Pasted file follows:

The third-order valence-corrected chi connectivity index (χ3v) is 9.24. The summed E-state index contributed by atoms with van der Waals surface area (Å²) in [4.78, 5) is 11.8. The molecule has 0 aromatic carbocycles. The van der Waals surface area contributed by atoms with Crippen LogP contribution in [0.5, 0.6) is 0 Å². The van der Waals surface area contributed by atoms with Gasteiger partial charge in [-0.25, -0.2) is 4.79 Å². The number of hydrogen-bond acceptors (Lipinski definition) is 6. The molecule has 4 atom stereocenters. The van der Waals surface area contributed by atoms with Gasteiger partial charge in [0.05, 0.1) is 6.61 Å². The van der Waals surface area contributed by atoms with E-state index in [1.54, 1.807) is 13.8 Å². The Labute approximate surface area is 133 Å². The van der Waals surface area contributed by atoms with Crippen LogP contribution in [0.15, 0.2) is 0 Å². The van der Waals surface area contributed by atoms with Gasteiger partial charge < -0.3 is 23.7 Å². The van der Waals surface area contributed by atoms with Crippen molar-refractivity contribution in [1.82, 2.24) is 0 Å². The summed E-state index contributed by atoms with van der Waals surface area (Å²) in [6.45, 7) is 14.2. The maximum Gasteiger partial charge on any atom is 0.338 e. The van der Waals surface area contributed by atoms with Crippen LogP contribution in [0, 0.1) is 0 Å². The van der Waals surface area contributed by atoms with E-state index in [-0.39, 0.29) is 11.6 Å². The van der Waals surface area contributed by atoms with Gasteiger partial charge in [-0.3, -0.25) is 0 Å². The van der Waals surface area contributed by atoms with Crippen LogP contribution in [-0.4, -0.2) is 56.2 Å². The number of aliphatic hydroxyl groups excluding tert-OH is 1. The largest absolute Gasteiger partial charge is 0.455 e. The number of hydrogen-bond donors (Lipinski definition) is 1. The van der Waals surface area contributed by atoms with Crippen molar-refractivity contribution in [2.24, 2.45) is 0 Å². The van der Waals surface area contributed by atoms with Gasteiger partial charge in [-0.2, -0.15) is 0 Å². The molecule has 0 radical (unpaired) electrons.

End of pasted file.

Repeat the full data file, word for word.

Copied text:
The third-order valence-corrected chi connectivity index (χ3v) is 9.24. The summed E-state index contributed by atoms with van der Waals surface area (Å²) in [4.78, 5) is 11.8. The molecule has 0 aromatic carbocycles. The van der Waals surface area contributed by atoms with Crippen LogP contribution in [0.5, 0.6) is 0 Å². The van der Waals surface area contributed by atoms with Gasteiger partial charge in [-0.25, -0.2) is 4.79 Å². The number of hydrogen-bond acceptors (Lipinski definition) is 6. The molecule has 4 atom stereocenters. The van der Waals surface area contributed by atoms with Gasteiger partial charge in [0.05, 0.1) is 6.61 Å². The van der Waals surface area contributed by atoms with E-state index in [1.54, 1.807) is 13.8 Å². The Labute approximate surface area is 133 Å². The van der Waals surface area contributed by atoms with Crippen LogP contribution in [0.15, 0.2) is 0 Å². The van der Waals surface area contributed by atoms with Gasteiger partial charge < -0.3 is 23.7 Å². The van der Waals surface area contributed by atoms with Crippen molar-refractivity contribution in [1.82, 2.24) is 0 Å². The summed E-state index contributed by atoms with van der Waals surface area (Å²) in [6.45, 7) is 14.2. The maximum Gasteiger partial charge on any atom is 0.338 e. The van der Waals surface area contributed by atoms with Crippen LogP contribution in [0, 0.1) is 0 Å². The van der Waals surface area contributed by atoms with E-state index in [-0.39, 0.29) is 11.6 Å². The van der Waals surface area contributed by atoms with Gasteiger partial charge in [-0.3, -0.25) is 0 Å². The van der Waals surface area contributed by atoms with Crippen LogP contribution in [-0.4, -0.2) is 56.2 Å². The number of aliphatic hydroxyl groups excluding tert-OH is 1. The largest absolute Gasteiger partial charge is 0.455 e. The number of hydrogen-bond donors (Lipinski definition) is 1. The van der Waals surface area contributed by atoms with Crippen molar-refractivity contribution in [2.24, 2.45) is 0 Å². The van der Waals surface area contributed by atoms with Gasteiger partial charge in [-0.2, -0.15) is 0 Å². The molecule has 0 radical (unpaired) electrons.